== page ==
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Author Topic: [carry] Gun-butts, dope, non-mutual masturbation, and massacres  (Read 10465 times)
Ron Edwards
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« on: February 25, 2007, 05:45:33 PM »

Hello,

I've been trying to organize a game of carry for ages, but keep screwing it up or getting blocked by hassles. Finally, last Tuesday night, we sat down to it. I'd hoped to have more people, but ultimately the group was me, Tim A, Tim K, and Chris. With only three players and a GM, I decided to drop Fire Squad Charlie, for a total of 11 characters in the platoon.

We started with a little chat about Vietnam, including a couple of maps I'd printed out and some geography - it surprises me how many Americans with strong opinions about the war don't even know the layout of the Indochina Peninsula and what "south" and "north" Vietnam really meant in that context. Being me, I couldn't help but bring up the earlier history of the war and getting sort of mad. All this chat turned out be useful, though, as it ended with the comment that none of the characters in the platoon knew a single thing about any of the stuff we'd just talked about.19-year old kid from Hoboken or somewhere, some basic training, and wham, you're there.

We made up the burdens and chose Grunts, with the following results (burden entries are listed in order):

Elmo Smith (accuser), played by Chris
- V.C. run ... the ones who don't run are brave V.C.
- shoots out of bloodlust
- the brave V.C. get to die quick

Wendell White (brawler), played by Tim A
- writes letters every day
- has a girlfriend back home
- all of the above is used as a cover to hide his homosexuality

Tommy Bunting (invincible), played by Tim K
- never let buddies die (fear)
- won't form lasting relationships, keeps distance
- paranoid: everyone hates him and will get him

Not a warrior, a soldier, or a companion in sight ... uh oh.

I'd like to play a few more times to be sure, but all of us found the mechanic for initially distributing dice to be pretty fiddly for little perceived gain. On the other hand, there might be some strategy that becomes more evident after you know the game better, and the rules indicate as much too. I mean, not strategizing in the sense of dominating the game, but in the sense of focusing or broadening how you're about to play, relative to your Grunt's profile.

We did the social contract chat as well, discovering that almost all of us had career military family members who'd served in Vietnam, and that none of us saw any reason to restrict content. As you'll see.

What happened in play

I started with a squad scene, when the platoon discovers a weapons cache in a village and the villagers go all sullen and silent. I worked off the descriptions of other squad members (Fodder) and presented a situation which was mostly defined by lack of communication - the commanding officer's few memorized, mispronounced phrases were not generating any results, and it was damned hot and sticky. The upshot of the scene, as it turned out, was that Smith instigated a massacre.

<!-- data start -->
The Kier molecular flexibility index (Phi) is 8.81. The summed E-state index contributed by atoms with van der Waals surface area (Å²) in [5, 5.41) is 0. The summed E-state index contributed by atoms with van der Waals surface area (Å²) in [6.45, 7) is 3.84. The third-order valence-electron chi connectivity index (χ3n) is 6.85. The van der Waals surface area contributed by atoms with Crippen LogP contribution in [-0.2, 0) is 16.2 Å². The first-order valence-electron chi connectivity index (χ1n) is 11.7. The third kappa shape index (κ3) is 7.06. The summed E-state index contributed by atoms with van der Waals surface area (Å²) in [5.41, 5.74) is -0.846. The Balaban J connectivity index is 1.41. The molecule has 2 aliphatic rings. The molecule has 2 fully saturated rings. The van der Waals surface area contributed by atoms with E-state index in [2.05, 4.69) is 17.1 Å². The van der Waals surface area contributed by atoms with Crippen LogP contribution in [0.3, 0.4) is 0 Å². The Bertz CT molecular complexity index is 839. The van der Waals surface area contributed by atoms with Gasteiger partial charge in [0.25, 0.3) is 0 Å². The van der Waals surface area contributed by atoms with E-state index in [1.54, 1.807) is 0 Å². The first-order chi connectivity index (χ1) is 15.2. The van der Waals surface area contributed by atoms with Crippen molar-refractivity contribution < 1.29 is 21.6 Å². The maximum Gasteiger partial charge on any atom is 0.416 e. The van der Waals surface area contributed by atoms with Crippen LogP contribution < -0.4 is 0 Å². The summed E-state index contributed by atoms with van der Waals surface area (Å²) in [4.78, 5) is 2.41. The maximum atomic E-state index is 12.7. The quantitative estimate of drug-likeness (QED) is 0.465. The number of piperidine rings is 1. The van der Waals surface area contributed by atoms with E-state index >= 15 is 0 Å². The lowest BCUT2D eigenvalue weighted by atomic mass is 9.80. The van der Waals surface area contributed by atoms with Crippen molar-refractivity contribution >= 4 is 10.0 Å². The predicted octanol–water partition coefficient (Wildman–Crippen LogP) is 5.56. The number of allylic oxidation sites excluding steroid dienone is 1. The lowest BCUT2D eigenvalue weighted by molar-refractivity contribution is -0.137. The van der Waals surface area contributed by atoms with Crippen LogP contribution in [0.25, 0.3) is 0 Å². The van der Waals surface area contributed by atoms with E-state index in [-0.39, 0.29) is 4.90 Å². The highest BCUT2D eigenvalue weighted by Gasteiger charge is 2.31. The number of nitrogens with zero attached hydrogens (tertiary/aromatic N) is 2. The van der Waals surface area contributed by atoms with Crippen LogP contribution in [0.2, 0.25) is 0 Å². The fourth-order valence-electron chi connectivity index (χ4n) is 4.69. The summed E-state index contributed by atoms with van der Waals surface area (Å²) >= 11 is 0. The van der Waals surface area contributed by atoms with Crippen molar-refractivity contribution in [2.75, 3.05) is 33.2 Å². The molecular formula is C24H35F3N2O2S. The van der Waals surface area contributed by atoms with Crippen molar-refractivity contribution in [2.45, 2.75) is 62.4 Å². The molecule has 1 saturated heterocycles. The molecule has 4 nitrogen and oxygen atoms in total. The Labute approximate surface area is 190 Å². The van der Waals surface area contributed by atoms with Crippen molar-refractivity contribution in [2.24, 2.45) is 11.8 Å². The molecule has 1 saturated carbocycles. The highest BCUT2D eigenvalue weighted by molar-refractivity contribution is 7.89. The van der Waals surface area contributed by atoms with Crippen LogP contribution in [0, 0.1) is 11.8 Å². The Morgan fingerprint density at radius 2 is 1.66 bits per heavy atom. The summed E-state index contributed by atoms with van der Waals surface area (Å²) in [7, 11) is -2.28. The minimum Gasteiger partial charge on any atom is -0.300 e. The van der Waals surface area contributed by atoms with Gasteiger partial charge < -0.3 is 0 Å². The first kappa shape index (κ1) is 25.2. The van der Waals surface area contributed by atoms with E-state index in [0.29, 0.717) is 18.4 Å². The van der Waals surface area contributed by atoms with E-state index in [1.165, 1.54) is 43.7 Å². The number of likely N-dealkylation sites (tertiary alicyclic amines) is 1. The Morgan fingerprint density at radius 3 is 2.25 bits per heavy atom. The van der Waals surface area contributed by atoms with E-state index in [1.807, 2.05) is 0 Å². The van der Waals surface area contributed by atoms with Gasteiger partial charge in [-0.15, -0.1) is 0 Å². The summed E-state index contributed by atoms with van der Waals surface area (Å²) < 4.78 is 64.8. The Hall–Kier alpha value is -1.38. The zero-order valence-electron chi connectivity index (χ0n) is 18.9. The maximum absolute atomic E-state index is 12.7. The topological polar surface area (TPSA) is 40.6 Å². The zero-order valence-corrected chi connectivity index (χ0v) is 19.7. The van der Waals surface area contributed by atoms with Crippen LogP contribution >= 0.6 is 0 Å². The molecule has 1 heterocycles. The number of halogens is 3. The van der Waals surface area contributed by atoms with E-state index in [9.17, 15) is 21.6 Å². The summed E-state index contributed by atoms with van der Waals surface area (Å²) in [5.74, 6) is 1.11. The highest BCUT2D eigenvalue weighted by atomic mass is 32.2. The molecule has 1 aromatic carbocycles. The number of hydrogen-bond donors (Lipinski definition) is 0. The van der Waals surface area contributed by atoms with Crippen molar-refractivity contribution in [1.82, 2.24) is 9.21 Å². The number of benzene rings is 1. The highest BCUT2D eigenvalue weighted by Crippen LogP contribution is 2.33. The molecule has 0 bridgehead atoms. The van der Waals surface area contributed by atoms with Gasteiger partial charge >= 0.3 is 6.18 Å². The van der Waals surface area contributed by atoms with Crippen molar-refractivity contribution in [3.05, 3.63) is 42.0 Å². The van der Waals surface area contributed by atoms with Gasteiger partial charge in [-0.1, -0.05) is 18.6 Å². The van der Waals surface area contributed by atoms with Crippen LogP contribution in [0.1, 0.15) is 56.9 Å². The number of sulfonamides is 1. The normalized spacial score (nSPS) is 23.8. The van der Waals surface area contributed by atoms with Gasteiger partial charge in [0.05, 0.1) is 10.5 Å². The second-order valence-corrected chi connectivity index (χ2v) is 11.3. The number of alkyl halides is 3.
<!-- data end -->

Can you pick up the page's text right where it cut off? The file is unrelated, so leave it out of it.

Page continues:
As we worked through the mechanics of a squad scene, it was immediately obvious that having two physical knuckle-draggers be privates with a lance corporal accuser would bode no good. There was no mechanical effect that subordinated them to him (as in an action scene), but still - predictably and appropriately, the other two characters started off pretty submissive, in not directly opposing Smith. And as it turned out, Chris won the roll, in trying to goad the higher-ranking officers into extreme action, including his very nasty abuse of some of the women (a rifle butt to the face).

I confess that I waffled about narrating this resolution, being squeamish. But then I sucked it up and accepted that Chris had won - OK, the intra-squad conflict is resolved: the Americans start using force, including shooting. Once having committed to it, I didn't want to walk the story away from the situation, and decided that we could move straight into the consequences as an action scene.

So, we went into an action scene in the middle of said massacre. I found my stride in this one, as I learned quickly to narrate results of stated actions and sub-frame each one to put tremendous pressure on the CO. The more I could stress out Chris' character (Elmo) with immediate crises, the more likely he'd give orders that the other Grunts would be disinclined to follow, or at least would have to grapple with. This is Sorcerer territory, as well as Dust Devils and Trollbabe - my kind of GMing.

The scene went through a couple of rounds of narration, with the final one being one of the Fodder (Steinbeck, Smith's fire squad commander) actually confronting him at gunpoint as the bloody-faced woman armed a grenade and flung herself at both of them.

Chris won the roll again, and instantly found out how much fun it was to spread destruction throughout the squad. He was perfectly happy to wound his own Grunt from the fringe of the grenade blast, to hurt another Grunt, and to lose a couple of guys from the platoon. He ruled that the Fallout made the Grunts' burdens increase.

By the way, regarding Fallout, we used a rules modification that Nathan had suggested: Grunts whose burden die had been contributed, in the winning pool, take Fallout as the narrator sees fit without spending Fallout points. It means the Fodder really get ripped by the Fallout points, and that burdens guarantee Fallout for their users, but without those two effects diminishing one another. I like it.